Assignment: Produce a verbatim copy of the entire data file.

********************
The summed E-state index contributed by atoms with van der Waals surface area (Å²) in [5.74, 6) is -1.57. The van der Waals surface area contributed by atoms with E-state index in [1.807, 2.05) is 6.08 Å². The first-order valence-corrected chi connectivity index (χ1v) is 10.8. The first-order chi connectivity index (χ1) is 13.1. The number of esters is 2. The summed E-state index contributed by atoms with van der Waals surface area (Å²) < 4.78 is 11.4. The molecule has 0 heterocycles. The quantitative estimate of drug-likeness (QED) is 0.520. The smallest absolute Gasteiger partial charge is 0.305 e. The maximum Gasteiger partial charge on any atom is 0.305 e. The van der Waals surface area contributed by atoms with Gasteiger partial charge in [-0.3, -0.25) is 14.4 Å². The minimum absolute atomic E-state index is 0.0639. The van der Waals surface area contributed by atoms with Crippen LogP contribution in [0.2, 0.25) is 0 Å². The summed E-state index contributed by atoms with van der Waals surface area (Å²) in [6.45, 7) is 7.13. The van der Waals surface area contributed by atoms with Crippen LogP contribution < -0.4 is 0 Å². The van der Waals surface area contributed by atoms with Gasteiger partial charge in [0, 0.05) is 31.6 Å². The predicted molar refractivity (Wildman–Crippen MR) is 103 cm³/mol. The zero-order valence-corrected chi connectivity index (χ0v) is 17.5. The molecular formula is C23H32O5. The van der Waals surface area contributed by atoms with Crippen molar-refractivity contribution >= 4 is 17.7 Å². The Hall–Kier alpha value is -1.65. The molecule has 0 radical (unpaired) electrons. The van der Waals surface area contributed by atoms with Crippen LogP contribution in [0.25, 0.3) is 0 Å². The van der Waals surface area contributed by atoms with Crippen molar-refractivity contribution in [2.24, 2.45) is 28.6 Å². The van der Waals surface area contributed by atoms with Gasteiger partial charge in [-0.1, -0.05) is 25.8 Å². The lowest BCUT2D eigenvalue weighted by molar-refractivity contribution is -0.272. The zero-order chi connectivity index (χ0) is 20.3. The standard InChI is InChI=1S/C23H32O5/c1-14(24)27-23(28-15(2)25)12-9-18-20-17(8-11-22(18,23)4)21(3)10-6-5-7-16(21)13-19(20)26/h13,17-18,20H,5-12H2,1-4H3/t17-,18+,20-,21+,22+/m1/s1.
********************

The summed E-state index contributed by atoms with van der Waals surface area (Å²) in [5.74, 6) is -1.57. The van der Waals surface area contributed by atoms with E-state index in [1.807, 2.05) is 6.08 Å². The first-order valence-corrected chi connectivity index (χ1v) is 10.8. The first-order chi connectivity index (χ1) is 13.1. The number of esters is 2. The summed E-state index contributed by atoms with van der Waals surface area (Å²) < 4.78 is 11.4. The molecule has 0 heterocycles. The quantitative estimate of drug-likeness (QED) is 0.520. The smallest absolute Gasteiger partial charge is 0.305 e. The maximum Gasteiger partial charge on any atom is 0.305 e. The van der Waals surface area contributed by atoms with Gasteiger partial charge in [-0.3, -0.25) is 14.4 Å². The minimum absolute atomic E-state index is 0.0639. The van der Waals surface area contributed by atoms with Crippen LogP contribution in [0.2, 0.25) is 0 Å². The summed E-state index contributed by atoms with van der Waals surface area (Å²) in [6.45, 7) is 7.13. The van der Waals surface area contributed by atoms with Crippen LogP contribution < -0.4 is 0 Å². The van der Waals surface area contributed by atoms with Gasteiger partial charge in [0, 0.05) is 31.6 Å². The predicted molar refractivity (Wildman–Crippen MR) is 103 cm³/mol. The zero-order valence-corrected chi connectivity index (χ0v) is 17.5. The molecular formula is C23H32O5. The van der Waals surface area contributed by atoms with Crippen molar-refractivity contribution >= 4 is 17.7 Å². The Hall–Kier alpha value is -1.65. The molecule has 0 radical (unpaired) electrons. The van der Waals surface area contributed by atoms with Crippen LogP contribution in [0.25, 0.3) is 0 Å². The van der Waals surface area contributed by atoms with Crippen molar-refractivity contribution in [2.24, 2.45) is 28.6 Å². The van der Waals surface area contributed by atoms with Gasteiger partial charge in [-0.1, -0.05) is 25.8 Å². The lowest BCUT2D eigenvalue weighted by molar-refractivity contribution is -0.272. The zero-order chi connectivity index (χ0) is 20.3. The standard InChI is InChI=1S/C23H32O5/c1-14(24)27-23(28-15(2)25)12-9-18-20-17(8-11-22(18,23)4)21(3)10-6-5-7-16(21)13-19(20)26/h13,17-18,20H,5-12H2,1-4H3/t17-,18+,20-,21+,22+/m1/s1.